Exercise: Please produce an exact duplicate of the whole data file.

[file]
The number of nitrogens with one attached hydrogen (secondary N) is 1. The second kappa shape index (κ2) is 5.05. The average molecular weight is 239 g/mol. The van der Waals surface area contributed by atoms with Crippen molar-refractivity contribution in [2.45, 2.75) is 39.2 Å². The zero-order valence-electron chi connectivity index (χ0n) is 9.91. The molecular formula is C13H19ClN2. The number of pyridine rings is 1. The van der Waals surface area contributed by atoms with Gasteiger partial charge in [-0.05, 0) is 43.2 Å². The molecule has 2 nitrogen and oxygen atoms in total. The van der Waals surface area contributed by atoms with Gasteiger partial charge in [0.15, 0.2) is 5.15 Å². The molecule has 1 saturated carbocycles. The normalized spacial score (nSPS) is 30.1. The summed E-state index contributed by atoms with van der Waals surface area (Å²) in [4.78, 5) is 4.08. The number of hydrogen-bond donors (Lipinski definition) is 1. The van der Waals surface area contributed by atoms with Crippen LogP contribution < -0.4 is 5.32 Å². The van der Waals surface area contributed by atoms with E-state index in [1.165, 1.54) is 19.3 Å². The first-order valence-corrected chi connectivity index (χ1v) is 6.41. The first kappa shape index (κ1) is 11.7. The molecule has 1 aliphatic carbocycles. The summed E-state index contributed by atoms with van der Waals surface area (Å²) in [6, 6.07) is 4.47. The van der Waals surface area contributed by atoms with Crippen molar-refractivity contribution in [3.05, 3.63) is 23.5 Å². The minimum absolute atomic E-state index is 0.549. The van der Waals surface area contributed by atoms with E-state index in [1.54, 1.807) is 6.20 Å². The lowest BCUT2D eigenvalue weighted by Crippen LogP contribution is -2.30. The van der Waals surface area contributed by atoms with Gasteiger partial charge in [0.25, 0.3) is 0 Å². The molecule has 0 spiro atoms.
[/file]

The number of nitrogens with one attached hydrogen (secondary N) is 1. The second kappa shape index (κ2) is 5.05. The average molecular weight is 239 g/mol. The van der Waals surface area contributed by atoms with Crippen molar-refractivity contribution in [2.45, 2.75) is 39.2 Å². The zero-order valence-electron chi connectivity index (χ0n) is 9.91. The molecular formula is C13H19ClN2. The number of pyridine rings is 1. The van der Waals surface area contributed by atoms with Gasteiger partial charge in [-0.05, 0) is 43.2 Å². The molecule has 2 nitrogen and oxygen atoms in total. The van der Waals surface area contributed by atoms with Gasteiger partial charge in [0.15, 0.2) is 5.15 Å². The molecule has 1 saturated carbocycles. The normalized spacial score (nSPS) is 30.1. The summed E-state index contributed by atoms with van der Waals surface area (Å²) in [4.78, 5) is 4.08. The number of hydrogen-bond donors (Lipinski definition) is 1. The van der Waals surface area contributed by atoms with Crippen LogP contribution < -0.4 is 5.32 Å². The van der Waals surface area contributed by atoms with E-state index in [1.165, 1.54) is 19.3 Å². The first-order valence-corrected chi connectivity index (χ1v) is 6.41. The first kappa shape index (κ1) is 11.7. The molecule has 1 aliphatic carbocycles. The summed E-state index contributed by atoms with van der Waals surface area (Å²) in [6, 6.07) is 4.47. The van der Waals surface area contributed by atoms with Crippen molar-refractivity contribution in [3.05, 3.63) is 23.5 Å². The minimum absolute atomic E-state index is 0.549. The van der Waals surface area contributed by atoms with E-state index in [1.54, 1.807) is 6.20 Å². The lowest BCUT2D eigenvalue weighted by Crippen LogP contribution is -2.30. The van der Waals surface area contributed by atoms with Gasteiger partial charge in [0.25, 0.3) is 0 Å². The molecule has 0 spiro atoms.